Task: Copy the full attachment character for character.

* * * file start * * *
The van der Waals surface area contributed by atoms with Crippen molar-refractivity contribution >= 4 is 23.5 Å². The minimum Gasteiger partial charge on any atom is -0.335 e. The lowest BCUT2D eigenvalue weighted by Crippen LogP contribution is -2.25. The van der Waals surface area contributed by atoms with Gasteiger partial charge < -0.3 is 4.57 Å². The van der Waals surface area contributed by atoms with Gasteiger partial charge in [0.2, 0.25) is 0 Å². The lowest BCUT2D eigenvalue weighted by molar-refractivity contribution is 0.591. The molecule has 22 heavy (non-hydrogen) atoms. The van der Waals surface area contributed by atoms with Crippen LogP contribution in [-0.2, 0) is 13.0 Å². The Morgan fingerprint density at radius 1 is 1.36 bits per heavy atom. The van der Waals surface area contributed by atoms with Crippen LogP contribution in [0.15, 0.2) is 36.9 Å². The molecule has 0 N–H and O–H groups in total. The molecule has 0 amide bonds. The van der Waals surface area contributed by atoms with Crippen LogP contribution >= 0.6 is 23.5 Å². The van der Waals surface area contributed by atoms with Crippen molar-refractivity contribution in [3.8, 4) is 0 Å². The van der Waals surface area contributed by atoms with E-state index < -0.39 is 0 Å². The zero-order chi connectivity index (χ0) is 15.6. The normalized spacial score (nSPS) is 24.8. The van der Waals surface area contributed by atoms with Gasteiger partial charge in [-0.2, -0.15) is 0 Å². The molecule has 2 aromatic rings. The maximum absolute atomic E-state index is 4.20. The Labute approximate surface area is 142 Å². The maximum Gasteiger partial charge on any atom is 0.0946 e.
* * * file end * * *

The van der Waals surface area contributed by atoms with Crippen molar-refractivity contribution >= 4 is 23.5 Å². The minimum Gasteiger partial charge on any atom is -0.335 e. The lowest BCUT2D eigenvalue weighted by Crippen LogP contribution is -2.25. The van der Waals surface area contributed by atoms with Gasteiger partial charge < -0.3 is 4.57 Å². The van der Waals surface area contributed by atoms with Gasteiger partial charge in [0.2, 0.25) is 0 Å². The lowest BCUT2D eigenvalue weighted by molar-refractivity contribution is 0.591. The molecule has 22 heavy (non-hydrogen) atoms. The van der Waals surface area contributed by atoms with Crippen LogP contribution in [-0.2, 0) is 13.0 Å². The Morgan fingerprint density at radius 1 is 1.36 bits per heavy atom. The van der Waals surface area contributed by atoms with Crippen LogP contribution in [0.15, 0.2) is 36.9 Å². The molecule has 0 N–H and O–H groups in total. The molecule has 0 amide bonds. The van der Waals surface area contributed by atoms with Crippen LogP contribution >= 0.6 is 23.5 Å². The van der Waals surface area contributed by atoms with Crippen molar-refractivity contribution in [3.8, 4) is 0 Å². The van der Waals surface area contributed by atoms with E-state index < -0.39 is 0 Å². The zero-order chi connectivity index (χ0) is 15.6. The normalized spacial score (nSPS) is 24.8. The van der Waals surface area contributed by atoms with Gasteiger partial charge in [-0.2, -0.15) is 0 Å². The molecule has 2 aromatic rings. The maximum absolute atomic E-state index is 4.20. The Labute approximate surface area is 142 Å². The maximum Gasteiger partial charge on any atom is 0.0946 e.